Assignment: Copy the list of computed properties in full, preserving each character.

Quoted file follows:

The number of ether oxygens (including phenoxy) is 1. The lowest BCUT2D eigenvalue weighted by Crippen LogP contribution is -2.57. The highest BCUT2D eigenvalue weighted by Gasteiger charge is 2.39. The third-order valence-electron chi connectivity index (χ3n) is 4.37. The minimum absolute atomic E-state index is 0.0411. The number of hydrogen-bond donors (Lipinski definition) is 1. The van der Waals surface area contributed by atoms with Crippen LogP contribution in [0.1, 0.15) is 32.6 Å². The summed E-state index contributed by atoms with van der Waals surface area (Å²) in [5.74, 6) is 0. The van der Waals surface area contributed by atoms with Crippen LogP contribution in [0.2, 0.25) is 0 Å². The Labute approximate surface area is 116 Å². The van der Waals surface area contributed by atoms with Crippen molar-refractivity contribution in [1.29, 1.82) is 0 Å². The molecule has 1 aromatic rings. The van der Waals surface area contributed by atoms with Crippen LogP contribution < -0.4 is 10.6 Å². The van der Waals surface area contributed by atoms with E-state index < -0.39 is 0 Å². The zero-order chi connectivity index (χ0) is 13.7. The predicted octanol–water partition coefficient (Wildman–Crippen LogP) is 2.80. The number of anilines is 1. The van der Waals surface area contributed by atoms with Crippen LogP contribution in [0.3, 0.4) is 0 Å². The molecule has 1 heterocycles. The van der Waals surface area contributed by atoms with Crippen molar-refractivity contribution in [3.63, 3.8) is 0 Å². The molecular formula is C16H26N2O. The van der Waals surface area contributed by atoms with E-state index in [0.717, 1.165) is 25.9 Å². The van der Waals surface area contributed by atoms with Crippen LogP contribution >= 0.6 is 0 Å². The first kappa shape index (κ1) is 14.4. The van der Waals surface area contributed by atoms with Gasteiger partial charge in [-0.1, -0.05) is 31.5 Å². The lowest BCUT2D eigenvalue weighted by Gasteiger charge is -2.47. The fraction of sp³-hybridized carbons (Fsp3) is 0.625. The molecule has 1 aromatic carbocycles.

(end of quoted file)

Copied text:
The number of ether oxygens (including phenoxy) is 1. The lowest BCUT2D eigenvalue weighted by Crippen LogP contribution is -2.57. The highest BCUT2D eigenvalue weighted by Gasteiger charge is 2.39. The third-order valence-electron chi connectivity index (χ3n) is 4.37. The minimum absolute atomic E-state index is 0.0411. The number of hydrogen-bond donors (Lipinski definition) is 1. The van der Waals surface area contributed by atoms with Crippen LogP contribution in [0.1, 0.15) is 32.6 Å². The summed E-state index contributed by atoms with van der Waals surface area (Å²) in [5.74, 6) is 0. The van der Waals surface area contributed by atoms with Crippen LogP contribution in [0.2, 0.25) is 0 Å². The Labute approximate surface area is 116 Å². The van der Waals surface area contributed by atoms with Crippen molar-refractivity contribution in [1.29, 1.82) is 0 Å². The molecule has 1 aromatic rings. The van der Waals surface area contributed by atoms with Crippen LogP contribution < -0.4 is 10.6 Å². The van der Waals surface area contributed by atoms with E-state index < -0.39 is 0 Å². The zero-order chi connectivity index (χ0) is 13.7. The predicted octanol–water partition coefficient (Wildman–Crippen LogP) is 2.80. The number of anilines is 1. The van der Waals surface area contributed by atoms with Crippen LogP contribution in [0.3, 0.4) is 0 Å². The molecule has 1 heterocycles. The van der Waals surface area contributed by atoms with Crippen molar-refractivity contribution in [3.63, 3.8) is 0 Å². The molecular formula is C16H26N2O. The van der Waals surface area contributed by atoms with E-state index in [0.717, 1.165) is 25.9 Å². The van der Waals surface area contributed by atoms with Crippen LogP contribution >= 0.6 is 0 Å². The first kappa shape index (κ1) is 14.4. The van der Waals surface area contributed by atoms with Gasteiger partial charge in [-0.1, -0.05) is 31.5 Å². The lowest BCUT2D eigenvalue weighted by Gasteiger charge is -2.47. The fraction of sp³-hybridized carbons (Fsp3) is 0.625. The molecule has 1 aromatic carbocycles.